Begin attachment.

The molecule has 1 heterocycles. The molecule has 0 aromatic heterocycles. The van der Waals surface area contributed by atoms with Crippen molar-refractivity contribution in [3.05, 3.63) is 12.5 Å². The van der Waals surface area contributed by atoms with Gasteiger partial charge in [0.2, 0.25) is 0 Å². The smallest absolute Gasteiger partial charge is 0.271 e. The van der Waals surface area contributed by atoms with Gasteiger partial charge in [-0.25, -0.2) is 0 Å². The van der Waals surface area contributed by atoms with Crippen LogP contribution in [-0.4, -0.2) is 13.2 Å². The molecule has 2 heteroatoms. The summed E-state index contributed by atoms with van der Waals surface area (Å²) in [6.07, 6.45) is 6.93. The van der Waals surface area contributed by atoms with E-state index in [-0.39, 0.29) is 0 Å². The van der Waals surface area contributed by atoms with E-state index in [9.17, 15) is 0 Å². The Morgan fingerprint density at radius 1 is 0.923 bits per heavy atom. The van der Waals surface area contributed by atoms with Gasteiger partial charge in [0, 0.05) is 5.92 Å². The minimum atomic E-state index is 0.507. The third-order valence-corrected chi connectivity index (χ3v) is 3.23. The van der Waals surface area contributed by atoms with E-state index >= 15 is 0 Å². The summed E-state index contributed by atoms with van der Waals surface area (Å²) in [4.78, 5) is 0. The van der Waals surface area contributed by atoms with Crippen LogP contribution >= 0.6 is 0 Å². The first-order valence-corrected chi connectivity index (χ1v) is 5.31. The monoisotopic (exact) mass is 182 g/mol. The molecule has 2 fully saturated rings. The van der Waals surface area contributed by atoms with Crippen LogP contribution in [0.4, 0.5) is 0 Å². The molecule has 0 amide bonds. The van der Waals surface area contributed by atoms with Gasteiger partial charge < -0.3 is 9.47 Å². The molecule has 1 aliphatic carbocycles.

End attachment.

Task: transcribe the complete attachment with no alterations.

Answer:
The molecule has 1 heterocycles. The molecule has 0 aromatic heterocycles. The van der Waals surface area contributed by atoms with Crippen molar-refractivity contribution in [3.05, 3.63) is 12.5 Å². The van der Waals surface area contributed by atoms with Gasteiger partial charge in [0.2, 0.25) is 0 Å². The smallest absolute Gasteiger partial charge is 0.271 e. The van der Waals surface area contributed by atoms with Gasteiger partial charge in [-0.25, -0.2) is 0 Å². The van der Waals surface area contributed by atoms with Crippen LogP contribution in [-0.4, -0.2) is 13.2 Å². The molecule has 2 heteroatoms. The summed E-state index contributed by atoms with van der Waals surface area (Å²) in [6.07, 6.45) is 6.93. The van der Waals surface area contributed by atoms with E-state index in [-0.39, 0.29) is 0 Å². The van der Waals surface area contributed by atoms with E-state index in [9.17, 15) is 0 Å². The Morgan fingerprint density at radius 1 is 0.923 bits per heavy atom. The van der Waals surface area contributed by atoms with Gasteiger partial charge in [0, 0.05) is 5.92 Å². The minimum atomic E-state index is 0.507. The third-order valence-corrected chi connectivity index (χ3v) is 3.23. The van der Waals surface area contributed by atoms with E-state index >= 15 is 0 Å². The summed E-state index contributed by atoms with van der Waals surface area (Å²) in [4.78, 5) is 0. The van der Waals surface area contributed by atoms with Crippen LogP contribution >= 0.6 is 0 Å². The first-order valence-corrected chi connectivity index (χ1v) is 5.31. The monoisotopic (exact) mass is 182 g/mol. The molecule has 2 fully saturated rings. The van der Waals surface area contributed by atoms with Crippen LogP contribution in [0.4, 0.5) is 0 Å². The molecule has 0 amide bonds. The van der Waals surface area contributed by atoms with Gasteiger partial charge < -0.3 is 9.47 Å². The molecule has 1 aliphatic carbocycles.